Here at LifeLine, when we’re working with young people, you’ll often hear us say,
“If you trust me to tell me, you need to trust me to do the right thing with what you tell me.”
And that means, even if it’s not immediately obvious, we’re doing what we believe is in their best interest.
A lot of what we do to help young people is actions, not just words. And it’s through these actions that we can find out the truth of who they are and the situation they’ve found themselves in. It can take time for a young person to see the results of what we do, but it always reveals itself in time.
This ethos of trust can also be found in our safeguarding procedures, which can be a bit different from other organisations. Disclosures are an extension of the relationship that we build with a young person and their family or carers. Again, it comes back to trust — when a young person wants to tell us something, they know it might not just between them and their mentor. If the need is there, if it means keeping them safe, a mentor will share information, whether it’s with colleagues to decide on the best course of action or a referral to an external service.
Without a voice
The vulnerable young people we’re most looking out for are the ones without a voice – here, we call them ‘amber’. These are the young people who get overlooked – neither the achievers at the top of the class or the troublemakers at the bottom. They’re the ones that appear to be doing just fine from the outside but, when a crisis hits, it becomes clear that they need help too.
Getting feedback from a young person’s family or carers can be essential in learning the truth. It’s critical that you get a better understanding of a young person’s situation from all angles. And with that knowledge, you can start working out what kind of support they need. Family and carers often have issues of their own that affect the young person, so we signpost them to our Parent Champions Network which can provide them with additional support. (Sometimes even they come to think of us as more like family workers than ‘just’ youth workers.)
Keeping safe online
Keeping young people safe in an ever-more-online world is one of the new challenges we must deal with when safeguarding. With the rise of social media over the last decade, online bullying has become a major issue, not to mention other concerns such as questionable/illegal content found online, unmoderated chat, anonymous trolling, and grooming.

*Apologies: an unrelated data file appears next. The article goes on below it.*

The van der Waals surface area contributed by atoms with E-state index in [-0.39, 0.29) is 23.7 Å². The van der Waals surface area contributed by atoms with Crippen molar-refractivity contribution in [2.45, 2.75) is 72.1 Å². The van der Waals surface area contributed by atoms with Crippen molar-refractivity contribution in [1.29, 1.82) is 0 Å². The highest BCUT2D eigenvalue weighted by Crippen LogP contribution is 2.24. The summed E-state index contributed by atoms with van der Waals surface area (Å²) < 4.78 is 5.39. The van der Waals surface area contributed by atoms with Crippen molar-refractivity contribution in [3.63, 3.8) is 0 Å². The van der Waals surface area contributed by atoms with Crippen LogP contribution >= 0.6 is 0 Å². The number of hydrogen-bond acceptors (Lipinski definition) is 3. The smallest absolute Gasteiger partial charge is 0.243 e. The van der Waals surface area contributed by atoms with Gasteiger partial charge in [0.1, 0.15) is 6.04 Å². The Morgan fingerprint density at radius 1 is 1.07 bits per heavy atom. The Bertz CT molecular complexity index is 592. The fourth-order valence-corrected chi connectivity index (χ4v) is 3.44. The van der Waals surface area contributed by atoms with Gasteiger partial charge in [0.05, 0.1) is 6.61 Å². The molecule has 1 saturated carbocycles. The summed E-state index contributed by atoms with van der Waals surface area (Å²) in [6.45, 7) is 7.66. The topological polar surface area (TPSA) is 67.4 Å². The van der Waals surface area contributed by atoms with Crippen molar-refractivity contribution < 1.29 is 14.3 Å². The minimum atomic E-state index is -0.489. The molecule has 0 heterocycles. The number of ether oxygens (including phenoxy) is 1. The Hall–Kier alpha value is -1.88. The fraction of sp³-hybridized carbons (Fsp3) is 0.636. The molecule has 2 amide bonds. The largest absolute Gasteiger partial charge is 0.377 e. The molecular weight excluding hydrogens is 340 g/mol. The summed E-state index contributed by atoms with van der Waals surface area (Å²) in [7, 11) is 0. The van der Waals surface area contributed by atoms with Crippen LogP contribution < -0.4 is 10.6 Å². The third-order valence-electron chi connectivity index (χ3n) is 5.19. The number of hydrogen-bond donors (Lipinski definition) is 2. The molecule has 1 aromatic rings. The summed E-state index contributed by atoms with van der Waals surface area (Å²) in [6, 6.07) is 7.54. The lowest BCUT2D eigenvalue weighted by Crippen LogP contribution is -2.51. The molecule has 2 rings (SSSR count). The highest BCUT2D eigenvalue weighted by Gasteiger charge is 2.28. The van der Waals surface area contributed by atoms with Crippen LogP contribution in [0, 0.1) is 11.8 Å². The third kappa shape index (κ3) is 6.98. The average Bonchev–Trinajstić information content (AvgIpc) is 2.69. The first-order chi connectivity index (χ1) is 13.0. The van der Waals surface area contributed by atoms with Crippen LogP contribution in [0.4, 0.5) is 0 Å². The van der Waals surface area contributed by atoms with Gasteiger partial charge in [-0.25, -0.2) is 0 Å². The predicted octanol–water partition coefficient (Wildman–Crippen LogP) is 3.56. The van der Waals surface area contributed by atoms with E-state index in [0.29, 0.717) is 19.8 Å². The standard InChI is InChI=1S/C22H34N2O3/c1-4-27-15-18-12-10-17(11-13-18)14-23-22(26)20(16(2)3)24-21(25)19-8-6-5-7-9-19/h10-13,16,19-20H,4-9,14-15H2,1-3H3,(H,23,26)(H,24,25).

When it comes to engaging young people on these topics, we’ve found that peer support is often the best way to get the message through. This is what we mean when we say we want to help young people be ‘agents of change’ – if we can get them to support each other, they’re far more likely to listen.
Online vs in-person support
Due to the extended lockdowns over the last 18 months, a lot of our work had obviously moved online – one-to-one meetings with a mentee held over video call and the like. And while this works in theory, it really should only be treated as a stopgap solution – it’s just not the same as offering in-person support.
For example, one of the major issues we’ve faced is that young people often must make these calls from home, which make them a lot more guarded and less likely to communicate due to worrying about their family potentially overhearing.
I think that what makes SW!TCH unique is that we’re available if a young person needs us. On top of all the mentoring and other activities we do, we’ll always pick up the phone or answer a message, no matter when. And our work isn’t based around a community centre or office – we’re out there at places and times when others aren’t.
After all, problems don’t contain themselves to office hours and youth centres.